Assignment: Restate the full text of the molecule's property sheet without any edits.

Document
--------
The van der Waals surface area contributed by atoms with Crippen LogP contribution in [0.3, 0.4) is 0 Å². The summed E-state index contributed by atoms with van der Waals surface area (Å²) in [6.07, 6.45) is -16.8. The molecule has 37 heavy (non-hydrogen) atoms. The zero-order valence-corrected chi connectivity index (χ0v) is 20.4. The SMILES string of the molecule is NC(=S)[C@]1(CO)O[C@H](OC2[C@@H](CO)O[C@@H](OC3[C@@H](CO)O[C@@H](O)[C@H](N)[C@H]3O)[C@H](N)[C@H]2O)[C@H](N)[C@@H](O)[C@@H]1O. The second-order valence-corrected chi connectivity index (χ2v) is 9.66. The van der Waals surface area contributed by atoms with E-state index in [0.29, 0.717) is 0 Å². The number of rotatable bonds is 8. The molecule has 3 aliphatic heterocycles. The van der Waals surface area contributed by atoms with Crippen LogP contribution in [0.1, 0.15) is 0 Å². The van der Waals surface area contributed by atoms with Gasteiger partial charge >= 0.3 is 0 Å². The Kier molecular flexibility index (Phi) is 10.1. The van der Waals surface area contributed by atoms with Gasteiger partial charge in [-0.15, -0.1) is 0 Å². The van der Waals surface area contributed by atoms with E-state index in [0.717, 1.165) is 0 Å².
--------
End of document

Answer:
The van der Waals surface area contributed by atoms with Crippen LogP contribution in [0.3, 0.4) is 0 Å². The summed E-state index contributed by atoms with van der Waals surface area (Å²) in [6.07, 6.45) is -16.8. The molecule has 37 heavy (non-hydrogen) atoms. The zero-order valence-corrected chi connectivity index (χ0v) is 20.4. The SMILES string of the molecule is NC(=S)[C@]1(CO)O[C@H](OC2[C@@H](CO)O[C@@H](OC3[C@@H](CO)O[C@@H](O)[C@H](N)[C@H]3O)[C@H](N)[C@H]2O)[C@H](N)[C@@H](O)[C@@H]1O. The second-order valence-corrected chi connectivity index (χ2v) is 9.66. The van der Waals surface area contributed by atoms with E-state index in [0.29, 0.717) is 0 Å². The number of rotatable bonds is 8. The molecule has 3 aliphatic heterocycles. The van der Waals surface area contributed by atoms with Crippen LogP contribution in [0.1, 0.15) is 0 Å². The van der Waals surface area contributed by atoms with Gasteiger partial charge >= 0.3 is 0 Å². The Kier molecular flexibility index (Phi) is 10.1. The van der Waals surface area contributed by atoms with Gasteiger partial charge in [-0.15, -0.1) is 0 Å². The van der Waals surface area contributed by atoms with E-state index in [0.717, 1.165) is 0 Å².